“I hope so,” he said, turning the map ninety degrees, then ninety degrees again.

A short while later signs directed us off the main road and we began an ascent into more mountainous territory. Eventually we were stopped by an attendant in a little wooden gate house who told us to park, so we ditched the car and continued on foot. It was terrifically green, with occasional bursts of grey stone poking through the growth. A dirt footpath marked by random signposts was our only indication that we were headed in the right direction.

As we crested one summit we saw signs of man’s presence: huge cut stones, lying in heaps, as though discarded by giants. Then another turn, and the ruins of Termessos opened out before us, with the mountains beyond and the vast sky above.

“Holy shit,” said Ricky. “This is unbelievable.”

And it was. An entire city, or its remains, atop this mountain. We walked through—the only living human figures in that landscape—amid the overgrown ruins. There were broken arches and fragments of walls and rows of ornately carved cornices and great columns sinking into the ground, as though the earth were taking them back into her fold. Scattered about were great piles of stones, square blocks and pieces of columns and other bits, all the same grey and many of them dotted with the brilliant fireworks of white and orange lichen.

We walked in near total silence, taking in the terrific scene. A large, semi-circular theater stood at one edge of the mountain, its ruined stage overlooking the panorama beyond and nestled in the semicircular stone seats.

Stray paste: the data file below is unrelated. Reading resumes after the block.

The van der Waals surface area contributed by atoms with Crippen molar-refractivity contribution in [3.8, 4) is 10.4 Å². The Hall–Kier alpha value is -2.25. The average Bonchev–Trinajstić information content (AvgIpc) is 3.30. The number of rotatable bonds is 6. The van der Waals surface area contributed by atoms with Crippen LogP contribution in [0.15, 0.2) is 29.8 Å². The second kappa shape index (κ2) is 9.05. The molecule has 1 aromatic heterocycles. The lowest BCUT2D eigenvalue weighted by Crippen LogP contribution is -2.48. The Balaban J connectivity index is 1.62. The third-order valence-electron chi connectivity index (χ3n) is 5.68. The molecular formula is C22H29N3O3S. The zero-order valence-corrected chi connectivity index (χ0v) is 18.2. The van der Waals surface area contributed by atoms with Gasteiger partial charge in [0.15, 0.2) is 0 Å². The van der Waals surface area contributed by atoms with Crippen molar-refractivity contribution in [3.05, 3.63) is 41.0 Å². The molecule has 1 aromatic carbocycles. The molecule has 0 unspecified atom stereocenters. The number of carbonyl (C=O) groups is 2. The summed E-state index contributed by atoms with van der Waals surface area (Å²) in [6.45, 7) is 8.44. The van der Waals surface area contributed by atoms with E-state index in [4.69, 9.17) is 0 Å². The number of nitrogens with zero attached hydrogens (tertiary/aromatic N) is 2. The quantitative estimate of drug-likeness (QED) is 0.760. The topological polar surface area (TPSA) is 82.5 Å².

“Here,” said Ricky, “we gotta try this thing I heard about. You go on that side, I’ll stay here.”

I went over to the seating directly across, at the far side of the stage, and looked back at Ricky.

“Can you hear me?” he said.

I laughed at the shock of it: he sounded as though he were right next to me, rather than across the entire span of the theater.

“Shit!” I said, louder than I needed to. Then, in normal volume: “How’s that work?”

“Acoustics,” said Ricky, as we carried on our strange conversation separated by the wide open space of the descending rows of seats down to the stage “These theaters were built for acoustics. Back then it was all your own voice; no mics or nothing. So you needed good acoustics. The Romans and Greeks knew how to do it. Pretty cool, right?” He smiled, the big Ricky grin I was so accustomed to. As audible as our voices had been, his smile was perhaps even stronger, more visible, across the distance.


After exploring for a while longer we sat in the theater and rested and enjoyed the slightly cooler air of the higher elevation. There was so much to take in that it was almost overwhelming: the abundance of green and the mountains and the ruins and the sky and clear day. The events of the competition seemed very far away, just then.

“Knees doing alright?”

“A little stiff,” said Ricky, “and sore, but not bad.”

“That’s good.”

“Yeah. Plus this,” he said, indicating everything around us, “helps. Made me forget all about the pain. I mean, you ever see anything like this?”

“Not in New Jersey, no.”

“Yeah, not quite. You know, I been pretty lucky. Got a chance to see some pretty cool places for weightlifting. Little bit of Europe, the Americas. But this,” he said, once more indicating the landscape with a wave of his huge hand, “this, I gotta say, might take the cake. And we got the whole place to ourselves. Ain’t that great?”

I nodded. “It’s amazing, Puj.”

“No kidding.”

We both spent a few minutes looking in silence.

“You gonna train the next couple days?” he asked. It was familiar ground for us and an easy way to break the silence that had settled, though it seemed he’d wanted to say something else.

I shrugged. “Maybe.” A feeling of ambiguity crept in to an answer that used to be so assured. “I’ll at least go watch some training.”

He nodded but didn’t say anything, and we again fell into silence.

“What was your favorite place you traveled to?” I asked when I next spoke.

“My favorite?,” he said, looking up into the sky and squinting, either in thought or due to the brightness. “That’s tough. Lotta times we only saw the inside of a hotel or a competition hall, but sometimes I got lucky. Saw a lotta nice places… I guess I really liked Italy.”


“Yeah. You ever been?”

“To Italy?”


“Puj, I’ve barely been out of the state, let alone out of the country.”